29 June 2015

Why Fluency Is So Important

I haven't met one K-3 teacher doesn't practice fluency on some level everyday in their classroom.  In fact, I can honestly say, I haven't met one K-5 elementary teacher that doesn't practice fluency on some level everyday.   Of course how we practice with our students and what those expectations are change according to what grade level the student is reading on.

Fluency is so important because not only does it build strong readers, it bridges the gap between word recognition and comprehension.  When a reader is fluent they can then spend their time focusing on what the text actually means.  Research shows that reading fluently is the key to comprehension.  I would say this is where I was this past school year with my class, bridging the gap with comprehension.  We are leveled at my school.   However, this past year my class seemed like a mix level of readers.  Some where reading slightly below level, some on level, and some above level.   Most of my kiddos had phonics and word recognition down, but where we lacked skills was in comprehension.  Let me tell you, these kids could read like there was no tomorrow.  Their word count was super high with little errors, but when it came time to retell the story, they would just stare at me with a blank look.  Do you know the look I am talking about?   Occasionally I would get a few details out of them and then the, "That is all I remember!" line.  I knew within the first few weeks of school I had really good readers on my hands, but they just need guidance in comprehension.   A lot of the times it wasn't that they didn't know the story or understand it {I knew this because when prompted, I could drag out a few details}, it was that they didn't know how to express their thoughts.  Does this make sense?  I hope I am not losing you!

{Click on image to zoom in on the picture from We Are Teachers.  There are great tips for practicing fluency!}

We spent the first nine weeks really working on comprehension.  We worked as whole group, small group, individually {RTI}.   I assigned one fluency passage a week. This passage is separate from our weekly story in our reader.  We work on our fluency passage Monday - Thursday.  They also took it home and their parents would time them for a minute each night.  Then the words are recorded and they retold what they have read to their parents.  We worked on going back in the text and highlighting important details in one color, then the main idea in another color.  We worked on starting off retelling the story by focusing on stating the main idea.  For example, when it was time to retell a story orally I had the students say, "The story is mostly about ____".  Just by having them make this statement at the very beginning of their retell increased their comprehension tremendously.{This was a tip that was given to me by my curriculum coach}.   We dug deep on main idea and supporting details.  As a matter of fact, when DIBELS came around in the middle of the year,  the class as a whole had improved on their comprehension dramatically.   We also worked on transferring those oral statements down into written statements for pencil and paper test.   I wanted my students to be able to write the main idea, then be able to support their answer with details from the story.   We used many other tips and tricks to help with fluency throughout the year too!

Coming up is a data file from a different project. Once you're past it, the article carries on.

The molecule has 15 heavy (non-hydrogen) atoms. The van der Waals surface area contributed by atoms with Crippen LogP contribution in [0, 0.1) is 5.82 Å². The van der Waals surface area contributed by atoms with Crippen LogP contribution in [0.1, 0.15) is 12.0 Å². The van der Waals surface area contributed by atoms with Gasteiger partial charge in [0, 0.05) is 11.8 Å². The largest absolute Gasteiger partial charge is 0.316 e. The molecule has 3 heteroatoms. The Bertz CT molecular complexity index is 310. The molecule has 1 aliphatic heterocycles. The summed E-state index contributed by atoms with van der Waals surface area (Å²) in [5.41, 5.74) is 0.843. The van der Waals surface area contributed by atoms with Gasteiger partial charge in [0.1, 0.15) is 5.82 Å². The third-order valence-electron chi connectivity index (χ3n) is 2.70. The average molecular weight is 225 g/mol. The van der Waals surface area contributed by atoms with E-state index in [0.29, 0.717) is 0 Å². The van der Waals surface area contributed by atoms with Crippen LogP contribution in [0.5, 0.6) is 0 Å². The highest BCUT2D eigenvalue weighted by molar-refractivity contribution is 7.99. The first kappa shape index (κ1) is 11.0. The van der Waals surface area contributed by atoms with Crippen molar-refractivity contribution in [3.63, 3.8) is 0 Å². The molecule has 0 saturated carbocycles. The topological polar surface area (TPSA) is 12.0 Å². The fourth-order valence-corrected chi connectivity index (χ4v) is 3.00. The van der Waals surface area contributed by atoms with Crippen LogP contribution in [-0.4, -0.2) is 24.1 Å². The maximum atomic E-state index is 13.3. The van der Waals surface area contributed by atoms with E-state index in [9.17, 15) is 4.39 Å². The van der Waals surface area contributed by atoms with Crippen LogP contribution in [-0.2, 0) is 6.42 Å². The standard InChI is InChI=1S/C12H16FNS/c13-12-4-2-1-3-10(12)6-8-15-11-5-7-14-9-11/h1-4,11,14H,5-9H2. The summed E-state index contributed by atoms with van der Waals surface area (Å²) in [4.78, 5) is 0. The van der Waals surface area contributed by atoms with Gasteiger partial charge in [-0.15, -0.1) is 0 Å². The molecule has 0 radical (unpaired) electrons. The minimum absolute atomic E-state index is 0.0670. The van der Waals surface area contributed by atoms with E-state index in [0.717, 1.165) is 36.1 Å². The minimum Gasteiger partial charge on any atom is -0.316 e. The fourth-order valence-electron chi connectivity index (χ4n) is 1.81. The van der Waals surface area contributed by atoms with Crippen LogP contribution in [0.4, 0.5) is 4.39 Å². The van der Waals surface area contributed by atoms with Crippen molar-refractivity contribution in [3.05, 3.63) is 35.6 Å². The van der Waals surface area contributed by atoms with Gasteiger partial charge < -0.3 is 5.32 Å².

The tricky part was engaging my advance readers.  Do you notice that sometimes the high kiddos are the ones that get bored the easiest and need the extra push?  Just because my advanced readers were, well ADVANCED, they still were second graders, and they still needed to practice fluency with comprehension.  So, I started working on trying to find nonfiction fluency that would interest them, but would also challenge them {they informed me they were tired of reading "baby stories"}.  I could not find any in my series, so I decided to create my own.  With a little help from my coworker we created our on fluency set for Advanced Readers.  It ranges from 2nd grade all the way to 5th grade.  We set it up so we could practice it during our RTI time or send it for weekly homework.   There are also comprehension questions for each story.  The questions range from discussion, listing, drawing conclusion, fact and opinion, illustrating, multiple choice, and much more.   I wish I would have had this created at the beginning of the year.  It was a work in progress that we started on in February and worked on as we went.  I finally finished it about a week ago.  I could not have done it without my sweet friend.  There was a lot of research and editing involved to make sure we were reaching the fluency/comprehension needed for advanced readers.  However, even though it is geared for advanced readers, I did notice that many of my on or below level second graders were able to read and comprehend the passages at the end of the year.  I don't think they would have been able to do this at the beginning  of the year without help and practice {remember it is geared toward advanced readers}.  I can't wait to use it next year, because my upcoming group is suppose to be high average to high.  Fluency is so important to me.  I want all of my students to be successful readers.

Next year I am going to start off with nonfiction stories {Did you know Common Core focuses more on reading and understanding nonfiction?} and really dig deep with comprehension.   How do you practice fluency in your classroom?   I can't wait to hear from you.  Thanks for stopping by and taking a peek!



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